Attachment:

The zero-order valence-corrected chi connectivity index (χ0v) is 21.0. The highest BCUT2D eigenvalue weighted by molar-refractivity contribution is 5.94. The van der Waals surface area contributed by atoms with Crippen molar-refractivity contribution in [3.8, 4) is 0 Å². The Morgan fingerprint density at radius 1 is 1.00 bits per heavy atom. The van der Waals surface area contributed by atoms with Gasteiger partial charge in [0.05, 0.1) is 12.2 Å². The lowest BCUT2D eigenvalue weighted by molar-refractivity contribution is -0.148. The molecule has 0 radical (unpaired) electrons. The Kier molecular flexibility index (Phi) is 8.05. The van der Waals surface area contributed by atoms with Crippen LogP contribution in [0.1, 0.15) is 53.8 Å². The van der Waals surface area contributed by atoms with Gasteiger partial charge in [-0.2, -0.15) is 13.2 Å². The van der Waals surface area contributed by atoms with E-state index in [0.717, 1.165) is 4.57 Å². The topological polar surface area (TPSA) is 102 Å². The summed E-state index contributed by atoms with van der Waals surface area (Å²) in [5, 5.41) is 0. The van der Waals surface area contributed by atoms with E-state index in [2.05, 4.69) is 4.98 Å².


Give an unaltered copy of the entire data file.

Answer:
The zero-order valence-corrected chi connectivity index (χ0v) is 21.0. The highest BCUT2D eigenvalue weighted by molar-refractivity contribution is 5.94. The van der Waals surface area contributed by atoms with Crippen molar-refractivity contribution in [3.8, 4) is 0 Å². The Morgan fingerprint density at radius 1 is 1.00 bits per heavy atom. The van der Waals surface area contributed by atoms with Gasteiger partial charge in [0.05, 0.1) is 12.2 Å². The lowest BCUT2D eigenvalue weighted by molar-refractivity contribution is -0.148. The molecule has 0 radical (unpaired) electrons. The Kier molecular flexibility index (Phi) is 8.05. The van der Waals surface area contributed by atoms with Crippen LogP contribution in [0.1, 0.15) is 53.8 Å². The van der Waals surface area contributed by atoms with Gasteiger partial charge in [-0.2, -0.15) is 13.2 Å². The van der Waals surface area contributed by atoms with E-state index in [0.717, 1.165) is 4.57 Å². The topological polar surface area (TPSA) is 102 Å². The summed E-state index contributed by atoms with van der Waals surface area (Å²) in [5, 5.41) is 0. The van der Waals surface area contributed by atoms with E-state index in [2.05, 4.69) is 4.98 Å².